Virtual Reality for Surgical Planning: An Interview With Byeol (Star) Kim

Virtual Reality

Byeol Star Kim is a Ph.D. candidate in the Department of Mechanical Engineering at the Johns Hopkins University. She is concurrently teaching a course, Human-Robot Interaction, in the Department of Computer Science. Her research expertise is human-computer interaction, especially for medical and virtual/augmented reality applications. At her current advisor’s, Dr. Axel Krieger, lab, she joined a project on creating patient-specific vascular grafts that are hemodynamically evaluated through computational fluid dynamics simulations and biodegradable. Thinking from the doctors’ perspectives, she thought creating software that provides features to perform complicated tasks and calculations that requires deep engineering knowledge could bolster diagnostic accuracies and preoperative planning. Her proposed idea has extensively been explored and developed as her Ph.D. dissertation topic, and it also became the foundation of her startup, Corfix Medical – a medical technology company specializing in cardiac surgical simulations and optimization with virtual reality. Star will be speaking at our upcoming webinar.

Jenny: When was the first encounter you had with Virtual Reality? What was that experience like? What were you thinking at that moment?

Star: My first exposure to virtual reality was back in my Junior year in college in 2013. I joined a lab that studied users through data such as behavioral and physiological responses for developing medical systems and devices. To obtain data that accurately represented the users, research projects necessitated providing most realistic environment with known number of variations. This was accomplished through virtual reality environment. Before purchasing head-mounted device, I had relied on a simulation room where 3D screens were projected onto the walls and participants were required to wear special glasses. Since everything was wired and the location was fixed by our codes, there were multiple constraints in our design of the experiments. In order for our users to interact with the environment, we need to create a physical object and write codes to control it. Therefore, designing experiments could take months to even a year. Before HMD devices like Oculus and HTC Vive became widely available with controllers, I really wished that virtual reality could allow for more direct interaction with virtual environment and objects. I’m glad that the current technology enables all of that!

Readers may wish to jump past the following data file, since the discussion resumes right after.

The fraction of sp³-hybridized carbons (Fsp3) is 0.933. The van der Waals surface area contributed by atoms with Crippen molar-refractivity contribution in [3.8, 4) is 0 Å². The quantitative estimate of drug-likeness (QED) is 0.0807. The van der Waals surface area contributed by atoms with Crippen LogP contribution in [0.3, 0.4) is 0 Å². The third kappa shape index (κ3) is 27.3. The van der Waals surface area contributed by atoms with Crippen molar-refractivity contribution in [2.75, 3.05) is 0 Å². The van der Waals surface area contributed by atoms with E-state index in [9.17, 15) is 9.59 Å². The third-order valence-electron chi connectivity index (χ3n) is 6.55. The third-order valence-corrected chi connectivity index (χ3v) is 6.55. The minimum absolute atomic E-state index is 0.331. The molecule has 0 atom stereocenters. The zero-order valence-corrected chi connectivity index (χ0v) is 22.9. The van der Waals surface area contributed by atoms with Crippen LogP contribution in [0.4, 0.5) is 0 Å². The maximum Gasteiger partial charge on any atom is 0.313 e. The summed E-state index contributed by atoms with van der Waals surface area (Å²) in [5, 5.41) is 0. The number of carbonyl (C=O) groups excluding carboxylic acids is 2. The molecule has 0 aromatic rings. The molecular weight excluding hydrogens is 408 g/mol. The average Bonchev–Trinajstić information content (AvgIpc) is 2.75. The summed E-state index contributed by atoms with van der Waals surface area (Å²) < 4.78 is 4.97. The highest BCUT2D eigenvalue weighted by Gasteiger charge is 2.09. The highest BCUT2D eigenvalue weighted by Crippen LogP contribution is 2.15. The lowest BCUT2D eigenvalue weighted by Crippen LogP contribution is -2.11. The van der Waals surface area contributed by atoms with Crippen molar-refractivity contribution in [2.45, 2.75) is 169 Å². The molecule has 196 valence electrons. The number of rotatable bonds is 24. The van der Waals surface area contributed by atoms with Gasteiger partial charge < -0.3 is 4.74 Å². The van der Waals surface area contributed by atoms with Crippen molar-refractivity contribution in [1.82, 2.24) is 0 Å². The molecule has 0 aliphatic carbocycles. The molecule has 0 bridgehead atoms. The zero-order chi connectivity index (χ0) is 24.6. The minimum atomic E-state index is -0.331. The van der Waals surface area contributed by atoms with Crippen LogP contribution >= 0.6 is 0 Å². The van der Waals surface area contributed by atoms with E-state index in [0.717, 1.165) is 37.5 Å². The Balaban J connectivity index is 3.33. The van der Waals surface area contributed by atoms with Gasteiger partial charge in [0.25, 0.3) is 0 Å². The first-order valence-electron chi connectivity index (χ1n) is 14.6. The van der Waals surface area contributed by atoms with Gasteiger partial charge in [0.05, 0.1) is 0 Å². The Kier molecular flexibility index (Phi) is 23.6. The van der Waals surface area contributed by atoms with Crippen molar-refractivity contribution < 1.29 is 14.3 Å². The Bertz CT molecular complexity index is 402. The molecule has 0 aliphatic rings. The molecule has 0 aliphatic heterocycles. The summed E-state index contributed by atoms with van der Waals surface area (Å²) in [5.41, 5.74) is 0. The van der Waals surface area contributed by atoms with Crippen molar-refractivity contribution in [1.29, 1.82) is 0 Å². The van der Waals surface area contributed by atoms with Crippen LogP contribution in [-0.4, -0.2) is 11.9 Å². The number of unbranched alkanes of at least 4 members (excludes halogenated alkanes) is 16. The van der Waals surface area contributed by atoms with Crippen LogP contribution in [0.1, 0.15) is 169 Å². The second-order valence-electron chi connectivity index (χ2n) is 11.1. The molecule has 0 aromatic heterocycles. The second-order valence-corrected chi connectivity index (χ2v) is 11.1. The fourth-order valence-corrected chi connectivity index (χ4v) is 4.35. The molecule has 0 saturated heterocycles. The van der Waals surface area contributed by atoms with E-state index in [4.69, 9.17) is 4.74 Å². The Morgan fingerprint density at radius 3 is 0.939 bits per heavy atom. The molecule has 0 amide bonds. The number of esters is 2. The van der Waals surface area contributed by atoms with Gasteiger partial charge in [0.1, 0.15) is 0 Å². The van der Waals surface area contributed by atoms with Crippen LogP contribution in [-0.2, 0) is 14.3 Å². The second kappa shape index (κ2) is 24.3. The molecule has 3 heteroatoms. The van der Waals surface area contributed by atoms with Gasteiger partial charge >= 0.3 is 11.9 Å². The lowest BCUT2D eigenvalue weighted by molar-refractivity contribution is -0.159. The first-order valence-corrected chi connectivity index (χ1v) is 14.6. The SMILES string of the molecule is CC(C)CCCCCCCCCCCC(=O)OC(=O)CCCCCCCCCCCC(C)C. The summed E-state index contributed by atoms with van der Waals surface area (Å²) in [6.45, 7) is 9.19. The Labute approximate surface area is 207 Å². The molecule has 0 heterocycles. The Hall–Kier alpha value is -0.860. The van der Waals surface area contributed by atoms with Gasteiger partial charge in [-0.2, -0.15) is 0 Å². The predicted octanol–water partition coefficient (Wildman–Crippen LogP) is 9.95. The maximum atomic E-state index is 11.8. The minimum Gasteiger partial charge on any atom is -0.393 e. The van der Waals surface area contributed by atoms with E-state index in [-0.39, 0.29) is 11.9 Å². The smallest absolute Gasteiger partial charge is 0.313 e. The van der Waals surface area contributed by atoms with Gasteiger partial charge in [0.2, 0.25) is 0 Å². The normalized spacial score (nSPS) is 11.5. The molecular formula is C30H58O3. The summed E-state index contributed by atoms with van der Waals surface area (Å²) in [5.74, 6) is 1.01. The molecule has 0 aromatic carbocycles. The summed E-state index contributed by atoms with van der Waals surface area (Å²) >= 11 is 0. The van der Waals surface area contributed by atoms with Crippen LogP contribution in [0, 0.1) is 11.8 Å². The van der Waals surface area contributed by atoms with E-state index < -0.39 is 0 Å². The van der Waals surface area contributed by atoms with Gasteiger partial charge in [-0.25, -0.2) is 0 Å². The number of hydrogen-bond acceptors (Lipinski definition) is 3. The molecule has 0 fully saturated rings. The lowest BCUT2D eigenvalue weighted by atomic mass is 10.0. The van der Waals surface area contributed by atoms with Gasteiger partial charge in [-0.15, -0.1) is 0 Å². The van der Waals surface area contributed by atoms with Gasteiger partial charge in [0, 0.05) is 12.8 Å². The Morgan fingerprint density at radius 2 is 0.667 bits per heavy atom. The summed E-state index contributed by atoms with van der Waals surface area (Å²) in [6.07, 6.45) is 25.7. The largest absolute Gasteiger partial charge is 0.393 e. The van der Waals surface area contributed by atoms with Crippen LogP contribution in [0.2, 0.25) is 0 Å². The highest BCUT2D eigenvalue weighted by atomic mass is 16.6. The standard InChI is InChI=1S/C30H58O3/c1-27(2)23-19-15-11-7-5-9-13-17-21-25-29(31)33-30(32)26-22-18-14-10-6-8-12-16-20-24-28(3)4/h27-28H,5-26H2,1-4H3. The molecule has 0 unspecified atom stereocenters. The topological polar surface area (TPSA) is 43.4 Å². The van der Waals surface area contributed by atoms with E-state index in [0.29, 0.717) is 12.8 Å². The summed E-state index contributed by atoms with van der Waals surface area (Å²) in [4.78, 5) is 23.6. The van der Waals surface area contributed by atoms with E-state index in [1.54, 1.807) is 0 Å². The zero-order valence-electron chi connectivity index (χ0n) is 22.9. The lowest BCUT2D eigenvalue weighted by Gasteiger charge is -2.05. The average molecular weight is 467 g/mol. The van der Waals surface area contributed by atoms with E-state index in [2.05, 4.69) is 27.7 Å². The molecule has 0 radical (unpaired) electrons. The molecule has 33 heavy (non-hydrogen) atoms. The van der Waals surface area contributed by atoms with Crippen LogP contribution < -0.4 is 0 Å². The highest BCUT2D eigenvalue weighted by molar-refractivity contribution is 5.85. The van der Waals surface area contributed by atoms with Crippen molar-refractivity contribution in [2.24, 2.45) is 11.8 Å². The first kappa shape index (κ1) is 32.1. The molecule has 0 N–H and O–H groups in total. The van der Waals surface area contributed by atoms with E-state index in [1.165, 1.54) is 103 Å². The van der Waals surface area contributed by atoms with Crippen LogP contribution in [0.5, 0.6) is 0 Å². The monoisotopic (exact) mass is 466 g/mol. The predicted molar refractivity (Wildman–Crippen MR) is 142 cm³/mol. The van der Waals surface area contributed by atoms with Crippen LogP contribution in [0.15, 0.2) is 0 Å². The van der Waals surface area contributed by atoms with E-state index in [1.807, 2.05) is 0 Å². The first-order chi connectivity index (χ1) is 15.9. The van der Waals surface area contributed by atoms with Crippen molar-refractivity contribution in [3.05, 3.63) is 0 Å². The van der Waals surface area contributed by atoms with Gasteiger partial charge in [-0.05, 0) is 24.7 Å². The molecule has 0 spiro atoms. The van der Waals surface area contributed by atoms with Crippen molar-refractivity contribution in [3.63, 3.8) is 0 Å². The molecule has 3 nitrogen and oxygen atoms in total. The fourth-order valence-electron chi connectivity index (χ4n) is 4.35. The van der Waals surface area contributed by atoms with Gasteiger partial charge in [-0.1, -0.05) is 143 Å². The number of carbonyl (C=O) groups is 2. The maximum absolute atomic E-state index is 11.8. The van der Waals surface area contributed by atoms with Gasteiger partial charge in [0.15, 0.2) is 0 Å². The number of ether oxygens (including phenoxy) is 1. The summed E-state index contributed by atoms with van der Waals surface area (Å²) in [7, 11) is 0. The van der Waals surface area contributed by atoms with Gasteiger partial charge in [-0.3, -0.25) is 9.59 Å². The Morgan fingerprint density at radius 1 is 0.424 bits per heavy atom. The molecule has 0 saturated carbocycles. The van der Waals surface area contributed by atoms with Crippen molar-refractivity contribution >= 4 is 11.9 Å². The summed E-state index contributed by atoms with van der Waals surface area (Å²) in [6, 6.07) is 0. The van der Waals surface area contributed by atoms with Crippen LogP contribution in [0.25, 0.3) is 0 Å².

Jenny: What inspired you to start your journey in Virtual Reality?

Star: A few years ago, I was introduced to some pediatric cardiologists and cardiac surgeons who were really interested in personalized medicine. However, their limited knowledge in engineering made it nearly impossible for to understand and apply the methodologies that were explored by engineers. I wanted to help doctors personalize medicine by developing a tool that enables them to perform the engineering tasks really easily. With the basic acknowledgement of the importance of understanding patient anatomies, I decided to first validate the effectiveness of VR technology in diagnosis. After seeing that VR can actually help doctors better diagnose patients, I started developing a VR surgical planning tool for personalizing medicine.